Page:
In the meantime, these duties are of the severest charnctcr, imposing privations and 
dangers which are peculiar to very remote and isolated positions in the wilderness, 
which are often subject to be cut off from the means of supply or reinforcement. The 
soldier who upholds the flag of his country in these desert positions, is cheered by no 
stimulant but that of duty. lie is called on to repel the assault.s, or avenge the fre- 
quent depredations, of these western Arabs, without the hope of glory to reward 
success, lie leads a few men over barren plains, or through diflicult defdes. and falls 
— a bright example, indeed, of fortitude, strength, and courage — with the bare hope 
that savages will be restrained by principle, or appalled by daring. But the labor 
seems almost as endless as it is often fruitless. It is to be recommenced every spring, 
and is but jjcriodically stopped every fall. The Apache sweeps over the barren and 
bleak plains, like the furious winds of autumn. He often pounces down from his 
hiding-places, like a pestilence, on a village. Its inhabitants fall, l)C'fbre an alarm can 
be spread ; its flocks arc driven off to satisfy the rites and demands of a demoniacal 
priesthood, and its women to fulfil the basest purposes of human passion. 

Ilelations of such atrocities committed on the frontiers, characterize the pages of our 
diurnal press. For awhile, they rouse up the deepest feelings of the human heart ; 
but the account of one atrocity rapidly succeeds another, and the intelligence at last 
partakes of that class of passing events which rather palls by its frequency, than 
excites. Pity is the common expression for weakness and ignorance, though, as in 
this case, it be clothed with temporary power. It is one of the noblest attributes of 
our nature to forgive the erring and the ignorant; and it is found that before our vials 
of retaliation are half exhausted, the inquiry returns with force, what can be done for 
the Ai)aches ? 

There is an American missionary residing at Laguna, another at Fort Defiance, in 
the heart of the N.ivajo country, and another at Santa F«'. in adilition to the operations 

, II 



of the Roman Catholic bishoprii- of that city, whicli embraces the care of all tli'«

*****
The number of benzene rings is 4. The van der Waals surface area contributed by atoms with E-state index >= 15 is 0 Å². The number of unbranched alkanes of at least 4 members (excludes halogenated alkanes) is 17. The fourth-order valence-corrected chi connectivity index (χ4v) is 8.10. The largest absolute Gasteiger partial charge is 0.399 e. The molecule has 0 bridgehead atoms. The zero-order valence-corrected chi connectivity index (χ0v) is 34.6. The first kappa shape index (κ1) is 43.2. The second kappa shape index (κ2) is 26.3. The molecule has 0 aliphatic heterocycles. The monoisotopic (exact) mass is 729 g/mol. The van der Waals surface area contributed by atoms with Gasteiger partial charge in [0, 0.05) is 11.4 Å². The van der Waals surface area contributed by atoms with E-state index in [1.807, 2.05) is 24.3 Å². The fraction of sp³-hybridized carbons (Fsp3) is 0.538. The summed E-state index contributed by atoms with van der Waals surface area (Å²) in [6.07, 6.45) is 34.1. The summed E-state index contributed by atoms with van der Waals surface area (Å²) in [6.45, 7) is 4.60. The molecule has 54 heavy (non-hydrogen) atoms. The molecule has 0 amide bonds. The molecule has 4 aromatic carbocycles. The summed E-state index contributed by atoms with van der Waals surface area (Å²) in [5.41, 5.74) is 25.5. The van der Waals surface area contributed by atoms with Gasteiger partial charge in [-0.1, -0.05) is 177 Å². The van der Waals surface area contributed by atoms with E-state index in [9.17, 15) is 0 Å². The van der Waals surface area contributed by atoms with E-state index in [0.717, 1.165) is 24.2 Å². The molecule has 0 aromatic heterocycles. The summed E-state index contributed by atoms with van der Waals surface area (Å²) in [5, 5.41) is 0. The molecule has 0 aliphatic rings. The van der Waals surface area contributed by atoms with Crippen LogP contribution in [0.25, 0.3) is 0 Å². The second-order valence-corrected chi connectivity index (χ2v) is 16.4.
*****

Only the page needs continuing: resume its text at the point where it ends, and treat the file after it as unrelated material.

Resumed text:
jmehlos of the Rio Civande. and, it is helieveil, of New Mexico. 

The Indian triljcs arc l)oni to respect all that pertains to war. Tiiey learn its art.s 
as soon as they are able to bend a bow. It is the dream of their yoiitli, the pride of 
their manhood, and the pleasing reminiscence of their ajic. To expect to control tiic 
■wild and fierce tril)es without it, is indeed a fallacy ; but it nnist only be resorted to 
as a means to an end. It is undoubtedly by the arts and counsels of peace, reiterated 
at every proper pause in the howling of tiie human tempest that sweeps along our 
frontiers, that it becomes practicable or possible to lead them forward in the scale of 
society, and to induce their sages to place a veto on the maxims of tlieir ancestois. 
(Vide Appendix, No. 5.) 

C A M F U N I A T K I n K .S . 



Diu'ing the intervening period ))etween the years 1 "Gi* and 1 "Ttl, the Spanish organized 
eigliteen Indian mis.sions in California, embracing, at their highest period of prosperity, 
l(i.:i:!l .«ouls (Alcedo). The di.sbandment of these missions, and the dispersion of the 
population which iiad been thus brought under the inlluencc of instruction, has rendered 
it impracticable, were it even now attempted, to distinguish the variou.s grades of the 
aboi'iginal population. When tiie Americans succeeded to the occupancy of Cali- 
fornia, the sites ai I buildings missions were observed on the coast, from San 
Diego to San Francisco; but they appeared to have been abandoned, as centres of 
teaching the natives, for long periods. Lieut. A. W. Whipple, U. S. A., who passed 
through the bands on the line of survey between San Diego and the coast opposite tlie 
mouth of the Gila, found the Diegunos laying stress on the fact of the ti'ibes iiaving 
been formerly organized in a Si)anish mission, and speaking many Spanish words, and 
evincing some evidences of improved manners, without nuich industrial or moral 
character. But before reaching the (.'olorado, ho entered the territories of the Cushans